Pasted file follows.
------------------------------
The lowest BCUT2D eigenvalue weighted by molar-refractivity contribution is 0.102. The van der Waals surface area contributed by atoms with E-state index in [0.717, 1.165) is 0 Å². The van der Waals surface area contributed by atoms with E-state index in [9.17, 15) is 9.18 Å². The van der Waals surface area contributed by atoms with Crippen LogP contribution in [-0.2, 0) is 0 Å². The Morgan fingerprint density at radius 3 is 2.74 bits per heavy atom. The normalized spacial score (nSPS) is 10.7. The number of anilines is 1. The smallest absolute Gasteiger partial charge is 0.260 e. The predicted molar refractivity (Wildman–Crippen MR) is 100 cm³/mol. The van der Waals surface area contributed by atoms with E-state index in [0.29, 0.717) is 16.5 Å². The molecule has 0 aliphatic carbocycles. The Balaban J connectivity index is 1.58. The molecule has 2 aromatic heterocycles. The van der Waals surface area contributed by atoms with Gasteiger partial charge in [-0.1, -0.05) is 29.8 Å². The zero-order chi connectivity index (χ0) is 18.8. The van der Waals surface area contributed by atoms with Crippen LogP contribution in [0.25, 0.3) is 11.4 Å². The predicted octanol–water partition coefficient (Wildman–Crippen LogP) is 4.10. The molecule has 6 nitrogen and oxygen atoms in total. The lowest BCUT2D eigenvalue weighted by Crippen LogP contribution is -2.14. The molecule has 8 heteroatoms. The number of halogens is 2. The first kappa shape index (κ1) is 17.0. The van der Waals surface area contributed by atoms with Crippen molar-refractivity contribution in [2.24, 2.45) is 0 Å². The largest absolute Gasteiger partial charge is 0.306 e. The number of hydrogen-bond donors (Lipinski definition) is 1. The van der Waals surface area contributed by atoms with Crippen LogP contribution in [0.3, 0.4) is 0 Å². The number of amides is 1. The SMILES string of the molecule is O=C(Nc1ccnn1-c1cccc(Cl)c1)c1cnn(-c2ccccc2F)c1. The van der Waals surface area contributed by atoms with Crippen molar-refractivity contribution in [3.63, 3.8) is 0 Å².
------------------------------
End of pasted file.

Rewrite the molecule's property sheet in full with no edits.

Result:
The lowest BCUT2D eigenvalue weighted by molar-refractivity contribution is 0.102. The van der Waals surface area contributed by atoms with E-state index in [0.717, 1.165) is 0 Å². The van der Waals surface area contributed by atoms with E-state index in [9.17, 15) is 9.18 Å². The van der Waals surface area contributed by atoms with Crippen LogP contribution in [-0.2, 0) is 0 Å². The Morgan fingerprint density at radius 3 is 2.74 bits per heavy atom. The normalized spacial score (nSPS) is 10.7. The number of anilines is 1. The smallest absolute Gasteiger partial charge is 0.260 e. The predicted molar refractivity (Wildman–Crippen MR) is 100 cm³/mol. The van der Waals surface area contributed by atoms with E-state index in [0.29, 0.717) is 16.5 Å². The molecule has 0 aliphatic carbocycles. The Balaban J connectivity index is 1.58. The molecule has 2 aromatic heterocycles. The van der Waals surface area contributed by atoms with Gasteiger partial charge in [-0.1, -0.05) is 29.8 Å². The zero-order chi connectivity index (χ0) is 18.8. The van der Waals surface area contributed by atoms with Crippen LogP contribution in [0.25, 0.3) is 11.4 Å². The predicted octanol–water partition coefficient (Wildman–Crippen LogP) is 4.10. The molecule has 6 nitrogen and oxygen atoms in total. The lowest BCUT2D eigenvalue weighted by Crippen LogP contribution is -2.14. The molecule has 8 heteroatoms. The number of halogens is 2. The first kappa shape index (κ1) is 17.0. The van der Waals surface area contributed by atoms with Crippen molar-refractivity contribution in [2.24, 2.45) is 0 Å². The largest absolute Gasteiger partial charge is 0.306 e. The number of hydrogen-bond donors (Lipinski definition) is 1. The van der Waals surface area contributed by atoms with Crippen LogP contribution in [0.3, 0.4) is 0 Å². The number of amides is 1. The SMILES string of the molecule is O=C(Nc1ccnn1-c1cccc(Cl)c1)c1cnn(-c2ccccc2F)c1. The van der Waals surface area contributed by atoms with Crippen molar-refractivity contribution in [3.63, 3.8) is 0 Å².